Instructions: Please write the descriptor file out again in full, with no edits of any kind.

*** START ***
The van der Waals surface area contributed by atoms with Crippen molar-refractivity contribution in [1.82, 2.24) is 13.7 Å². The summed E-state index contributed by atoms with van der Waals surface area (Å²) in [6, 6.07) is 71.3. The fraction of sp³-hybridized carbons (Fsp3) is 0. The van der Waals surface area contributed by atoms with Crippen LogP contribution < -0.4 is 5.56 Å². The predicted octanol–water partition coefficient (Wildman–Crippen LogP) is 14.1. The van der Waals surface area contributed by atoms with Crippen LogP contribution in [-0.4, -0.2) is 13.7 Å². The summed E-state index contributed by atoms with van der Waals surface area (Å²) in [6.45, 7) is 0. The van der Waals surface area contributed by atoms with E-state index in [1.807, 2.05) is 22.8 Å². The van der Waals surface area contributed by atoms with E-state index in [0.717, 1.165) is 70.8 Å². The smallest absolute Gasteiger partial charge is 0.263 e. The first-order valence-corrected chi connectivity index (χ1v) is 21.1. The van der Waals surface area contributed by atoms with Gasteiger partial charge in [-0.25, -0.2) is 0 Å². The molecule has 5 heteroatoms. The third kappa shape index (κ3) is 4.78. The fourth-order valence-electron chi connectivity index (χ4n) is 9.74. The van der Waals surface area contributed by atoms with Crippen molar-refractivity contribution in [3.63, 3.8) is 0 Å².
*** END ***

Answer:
The van der Waals surface area contributed by atoms with Crippen molar-refractivity contribution in [1.82, 2.24) is 13.7 Å². The summed E-state index contributed by atoms with van der Waals surface area (Å²) in [6, 6.07) is 71.3. The fraction of sp³-hybridized carbons (Fsp3) is 0. The van der Waals surface area contributed by atoms with Crippen LogP contribution < -0.4 is 5.56 Å². The predicted octanol–water partition coefficient (Wildman–Crippen LogP) is 14.1. The van der Waals surface area contributed by atoms with Crippen LogP contribution in [-0.4, -0.2) is 13.7 Å². The summed E-state index contributed by atoms with van der Waals surface area (Å²) in [6.45, 7) is 0. The van der Waals surface area contributed by atoms with E-state index in [1.807, 2.05) is 22.8 Å². The van der Waals surface area contributed by atoms with E-state index in [0.717, 1.165) is 70.8 Å². The smallest absolute Gasteiger partial charge is 0.263 e. The first-order valence-corrected chi connectivity index (χ1v) is 21.1. The van der Waals surface area contributed by atoms with Gasteiger partial charge in [-0.25, -0.2) is 0 Å². The molecule has 5 heteroatoms. The third kappa shape index (κ3) is 4.78. The fourth-order valence-electron chi connectivity index (χ4n) is 9.74. The van der Waals surface area contributed by atoms with Crippen molar-refractivity contribution in [3.63, 3.8) is 0 Å².